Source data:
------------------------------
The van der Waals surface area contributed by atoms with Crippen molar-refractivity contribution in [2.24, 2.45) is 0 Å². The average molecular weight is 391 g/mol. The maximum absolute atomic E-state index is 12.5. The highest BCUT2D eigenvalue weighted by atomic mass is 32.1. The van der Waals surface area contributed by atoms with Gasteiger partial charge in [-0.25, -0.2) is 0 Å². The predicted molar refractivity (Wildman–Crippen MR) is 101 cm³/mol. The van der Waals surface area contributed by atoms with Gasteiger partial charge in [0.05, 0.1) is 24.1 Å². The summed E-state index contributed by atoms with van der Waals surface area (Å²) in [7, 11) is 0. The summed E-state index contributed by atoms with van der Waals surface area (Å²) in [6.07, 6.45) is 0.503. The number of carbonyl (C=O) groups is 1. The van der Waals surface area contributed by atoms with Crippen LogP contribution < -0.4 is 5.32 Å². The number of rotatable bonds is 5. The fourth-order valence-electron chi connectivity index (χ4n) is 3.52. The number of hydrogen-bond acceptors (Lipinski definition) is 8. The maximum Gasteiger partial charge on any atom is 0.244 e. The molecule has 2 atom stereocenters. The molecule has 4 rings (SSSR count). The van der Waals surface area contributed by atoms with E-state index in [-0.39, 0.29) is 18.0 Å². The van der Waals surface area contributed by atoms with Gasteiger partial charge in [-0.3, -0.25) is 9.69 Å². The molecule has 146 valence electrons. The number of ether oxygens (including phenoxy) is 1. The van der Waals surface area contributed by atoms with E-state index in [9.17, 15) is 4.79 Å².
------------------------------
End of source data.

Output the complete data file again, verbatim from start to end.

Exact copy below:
The van der Waals surface area contributed by atoms with Crippen molar-refractivity contribution in [2.24, 2.45) is 0 Å². The average molecular weight is 391 g/mol. The maximum absolute atomic E-state index is 12.5. The highest BCUT2D eigenvalue weighted by atomic mass is 32.1. The van der Waals surface area contributed by atoms with Gasteiger partial charge in [-0.25, -0.2) is 0 Å². The predicted molar refractivity (Wildman–Crippen MR) is 101 cm³/mol. The van der Waals surface area contributed by atoms with Gasteiger partial charge in [0.05, 0.1) is 24.1 Å². The summed E-state index contributed by atoms with van der Waals surface area (Å²) in [7, 11) is 0. The summed E-state index contributed by atoms with van der Waals surface area (Å²) in [6.07, 6.45) is 0.503. The number of carbonyl (C=O) groups is 1. The van der Waals surface area contributed by atoms with Crippen LogP contribution < -0.4 is 5.32 Å². The number of rotatable bonds is 5. The fourth-order valence-electron chi connectivity index (χ4n) is 3.52. The number of hydrogen-bond acceptors (Lipinski definition) is 8. The maximum Gasteiger partial charge on any atom is 0.244 e. The molecule has 2 atom stereocenters. The molecule has 4 rings (SSSR count). The van der Waals surface area contributed by atoms with E-state index in [-0.39, 0.29) is 18.0 Å². The van der Waals surface area contributed by atoms with Gasteiger partial charge in [-0.3, -0.25) is 9.69 Å². The molecule has 146 valence electrons. The number of ether oxygens (including phenoxy) is 1. The van der Waals surface area contributed by atoms with E-state index in [9.17, 15) is 4.79 Å².